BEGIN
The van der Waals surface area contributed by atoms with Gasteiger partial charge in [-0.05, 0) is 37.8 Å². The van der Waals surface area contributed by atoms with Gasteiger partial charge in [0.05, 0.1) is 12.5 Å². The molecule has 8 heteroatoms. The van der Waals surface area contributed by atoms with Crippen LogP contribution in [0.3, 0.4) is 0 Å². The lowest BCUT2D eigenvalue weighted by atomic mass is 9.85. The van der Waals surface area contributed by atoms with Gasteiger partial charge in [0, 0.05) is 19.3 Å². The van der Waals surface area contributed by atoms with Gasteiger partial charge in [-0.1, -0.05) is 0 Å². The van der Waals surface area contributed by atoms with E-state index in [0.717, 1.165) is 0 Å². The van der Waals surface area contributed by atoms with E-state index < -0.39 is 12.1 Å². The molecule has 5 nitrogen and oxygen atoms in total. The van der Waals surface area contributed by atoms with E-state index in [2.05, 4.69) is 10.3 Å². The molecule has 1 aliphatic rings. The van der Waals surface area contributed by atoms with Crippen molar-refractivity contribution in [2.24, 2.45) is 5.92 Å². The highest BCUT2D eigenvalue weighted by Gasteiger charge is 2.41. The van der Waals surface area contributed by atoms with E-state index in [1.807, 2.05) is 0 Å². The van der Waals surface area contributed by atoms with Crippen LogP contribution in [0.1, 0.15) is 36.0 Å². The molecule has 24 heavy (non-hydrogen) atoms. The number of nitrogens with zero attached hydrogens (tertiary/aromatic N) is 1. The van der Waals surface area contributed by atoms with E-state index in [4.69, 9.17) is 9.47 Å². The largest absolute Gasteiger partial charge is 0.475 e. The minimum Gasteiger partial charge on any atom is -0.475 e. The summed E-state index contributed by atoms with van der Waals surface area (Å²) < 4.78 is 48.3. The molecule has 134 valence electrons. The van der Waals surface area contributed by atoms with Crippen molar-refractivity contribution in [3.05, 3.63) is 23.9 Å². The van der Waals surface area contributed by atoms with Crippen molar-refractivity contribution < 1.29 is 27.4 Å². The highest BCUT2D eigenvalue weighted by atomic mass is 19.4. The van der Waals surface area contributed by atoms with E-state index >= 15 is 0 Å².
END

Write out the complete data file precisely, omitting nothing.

The van der Waals surface area contributed by atoms with Gasteiger partial charge in [-0.05, 0) is 37.8 Å². The van der Waals surface area contributed by atoms with Gasteiger partial charge in [0.05, 0.1) is 12.5 Å². The molecule has 8 heteroatoms. The van der Waals surface area contributed by atoms with Crippen LogP contribution in [0.3, 0.4) is 0 Å². The lowest BCUT2D eigenvalue weighted by atomic mass is 9.85. The van der Waals surface area contributed by atoms with Gasteiger partial charge in [0, 0.05) is 19.3 Å². The van der Waals surface area contributed by atoms with Gasteiger partial charge in [-0.1, -0.05) is 0 Å². The van der Waals surface area contributed by atoms with E-state index in [0.717, 1.165) is 0 Å². The van der Waals surface area contributed by atoms with E-state index < -0.39 is 12.1 Å². The molecule has 5 nitrogen and oxygen atoms in total. The van der Waals surface area contributed by atoms with E-state index in [2.05, 4.69) is 10.3 Å². The molecule has 1 aliphatic rings. The van der Waals surface area contributed by atoms with Crippen molar-refractivity contribution in [2.24, 2.45) is 5.92 Å². The highest BCUT2D eigenvalue weighted by Gasteiger charge is 2.41. The van der Waals surface area contributed by atoms with E-state index in [1.807, 2.05) is 0 Å². The van der Waals surface area contributed by atoms with Crippen LogP contribution in [0.1, 0.15) is 36.0 Å². The molecule has 24 heavy (non-hydrogen) atoms. The number of nitrogens with zero attached hydrogens (tertiary/aromatic N) is 1. The van der Waals surface area contributed by atoms with E-state index in [4.69, 9.17) is 9.47 Å². The largest absolute Gasteiger partial charge is 0.475 e. The minimum Gasteiger partial charge on any atom is -0.475 e. The summed E-state index contributed by atoms with van der Waals surface area (Å²) < 4.78 is 48.3. The molecule has 134 valence electrons. The van der Waals surface area contributed by atoms with Crippen molar-refractivity contribution in [3.05, 3.63) is 23.9 Å². The van der Waals surface area contributed by atoms with Crippen molar-refractivity contribution < 1.29 is 27.4 Å². The highest BCUT2D eigenvalue weighted by atomic mass is 19.4. The van der Waals surface area contributed by atoms with E-state index >= 15 is 0 Å².